Wednesday, the 15th of February, 6:15 p.m., St. Charles Avenue route-Mystic Krewe of Druids
The Mystic Krewe of Druids was named after the priest class of ancient Celtic societies. They connect their tribe with nature & God. The Krewe was established in 1998. They are one of the most secret Krewe, and their identity is always hidden from others.
Wednesday, Feb. 15, 7 p.m., St. Charles Avenue route-Mystic Krewe of Nyx
The Nyx is one of the most significant all-women’s Mardi Gras Krewe formed in 2012. Their perspective is, “Friends come and go, but a sister is forever.” Nyx colors are black & hot pink. Hand-decorated Nyx purses are their Signature throw at this Festival.
Thursday, the 16th of February, 5:30 p.m., St. Charles Avenue route -Knights of Babylon
The group of professionals known as the Jester’s club founded the Knights of Babylon in1939. However, their parade theme is never revealed before Mardi Gras.
Thursday, the 16th of February, 6:45, St. Charles Avenue route-Krewe of Muses.
The Krewe of Muses is one of the most famous female parades, and all March passes through the Uptown Streets. In addition, every year, they arrange a design contest for students. The contest winner will be honored as a guest, and their design will be turned into a thrown cup.
Friday, the 17th of February, 5:30 p.m., St. Charles Avenue route -Mystic Krewe of Hermes.
The Mystic Krewe of Hermes is named after the Greek winged courier of the Gods. It was formed in 1937, and in 1938 for the 1st time, its inaugural Parade used neon lighting for its floats. Now, with 700 male riders, their parades pass through Uptown Streets.
Friday, Feb. 17, 6:30 p.m., St. Charles Avenue route -Krewe d’Etat
The Krewe d’Etat was formed in 1996 with the motto “Live to Ride, Ride to Live.” The blinking logo skull bead is their signature throw. They dressed as walking skeletons and picked up wooden doubloons and hand-out papers at the parades.
Friday, the 17th of February, 7:00 p.m., St. Charles Avenue route-Krewe of Morpheus.
The Morpheus parade took their names from the God of dreams. 800 male and female members from the Krewe. They aim to give parade goers an ‘old-school’ parade experience.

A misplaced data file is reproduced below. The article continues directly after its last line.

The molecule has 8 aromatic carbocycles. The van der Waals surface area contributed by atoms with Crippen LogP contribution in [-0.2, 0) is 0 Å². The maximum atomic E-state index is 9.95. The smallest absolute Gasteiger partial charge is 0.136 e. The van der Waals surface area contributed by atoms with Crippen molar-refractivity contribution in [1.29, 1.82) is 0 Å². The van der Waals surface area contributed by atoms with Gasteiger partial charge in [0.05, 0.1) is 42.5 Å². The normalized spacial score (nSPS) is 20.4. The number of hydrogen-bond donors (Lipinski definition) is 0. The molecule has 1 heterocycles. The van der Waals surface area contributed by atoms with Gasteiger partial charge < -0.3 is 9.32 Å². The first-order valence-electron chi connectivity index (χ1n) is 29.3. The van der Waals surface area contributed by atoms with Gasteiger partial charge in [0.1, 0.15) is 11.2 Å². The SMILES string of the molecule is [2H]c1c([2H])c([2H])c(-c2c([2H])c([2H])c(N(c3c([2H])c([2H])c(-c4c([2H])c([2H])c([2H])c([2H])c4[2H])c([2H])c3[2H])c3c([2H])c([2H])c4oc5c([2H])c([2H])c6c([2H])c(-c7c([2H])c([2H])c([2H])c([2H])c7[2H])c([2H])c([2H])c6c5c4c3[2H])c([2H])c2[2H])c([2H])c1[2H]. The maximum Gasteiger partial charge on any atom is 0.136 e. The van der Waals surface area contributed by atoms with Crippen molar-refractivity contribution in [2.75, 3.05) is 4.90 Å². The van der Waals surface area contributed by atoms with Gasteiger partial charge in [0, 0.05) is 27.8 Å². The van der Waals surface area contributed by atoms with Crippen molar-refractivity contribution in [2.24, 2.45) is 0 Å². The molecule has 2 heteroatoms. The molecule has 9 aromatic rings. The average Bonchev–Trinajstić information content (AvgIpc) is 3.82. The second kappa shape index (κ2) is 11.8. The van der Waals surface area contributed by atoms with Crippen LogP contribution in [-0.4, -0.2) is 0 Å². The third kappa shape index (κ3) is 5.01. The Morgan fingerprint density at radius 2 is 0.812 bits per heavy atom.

Saturday, the 18th of February, 10:45 a.m., Algiers neighborhood, West Bank-Krewe of NOMTOC
The Krewe of NOMTOC, the most talked about club in New Orleans, was established in 1951. They started parading in 1970 on the West Bank. The inaugural Parade had one horse group, six bands, six marching units, six floats, and a motorcycle squadron. Now they formed with 625 male and female riders, several riding and marching groups, ten bands, and 26 floats.
Saturday, Feb 18, 11 a.m., St. Charles Avenue route-Krewe of Iris
The Krewe of Iris began parading in Kenner in 1973. Isis was named after an Ancient Egyptian goddess known as a protector of the dead and goddess of children. They are known for their dance teams, gloriously attired maids, marching bands, and unique throws.
Saturday, the 18th of February, noon, St. Charles Avenue route-Krewe of Tucks
A group of Loyola University students formed the Krewe of Tucks in 1969. Their Parade begins at Napoleon Avenue and Prytania Street in New Orleans. The Parade has grown intensely all over the years.
Saturday, the 18th of February, 4:15 p.m., From Mid-City to the Superdome-Krewe of Endymion
The Krewe of Endymion was founded in 1967. They begin parades from City Park Avenue and Orleans Avenue. It is famous for segmented floats, lavishly lit marching bands, celebrity riders, and a hailstorm of beads.
Sunday, Feb. 19, 11 a.m., St. Charles Avenue route-Krewe of Okeanos
The Krewe of Okeanos is named after the Greek God of Oceans and is 71 years old. They will begin the procession from Napoleon Avenue and Prytania Street. The Krewe was established in 1949 and now consists of more than 300 female and male riders.
Monday, Feb. 20, 5:15 p.m., St. Charles Avenue route-Krewe of Proteus
The Krewe of Proteus is the 2nd oldest Krewe in Carnival history which was formed in 1882. This Krewe always favors small and 19th-century float designs. The king of proteus rides on a seashell float, and his identity remains secret.
Monday, Feb. 20, 6 p.m., St. Charles Avenue route-Krewe of Orpheus
The Krewe of Orpheus was formed in 1993. Their 1st Parade was in 1994 with 700 members, marking itself as Super Krewe. The Krewe is the first one that allows both male and female riders.
Tuesday, the 21st of February, various locations-Mardi Gras Indians
Mardi Gras Indians take out parades on Fat Tuesday with small “tribes” or “gangs” and wander the city searching for other Indians. Their ancient costumes represent the connections between black and Native American cultures in New Orleans.
Tuesday, Feb. 21, 8 a.m., Central City to Treme-Zulu Social Aid and Pleasure Club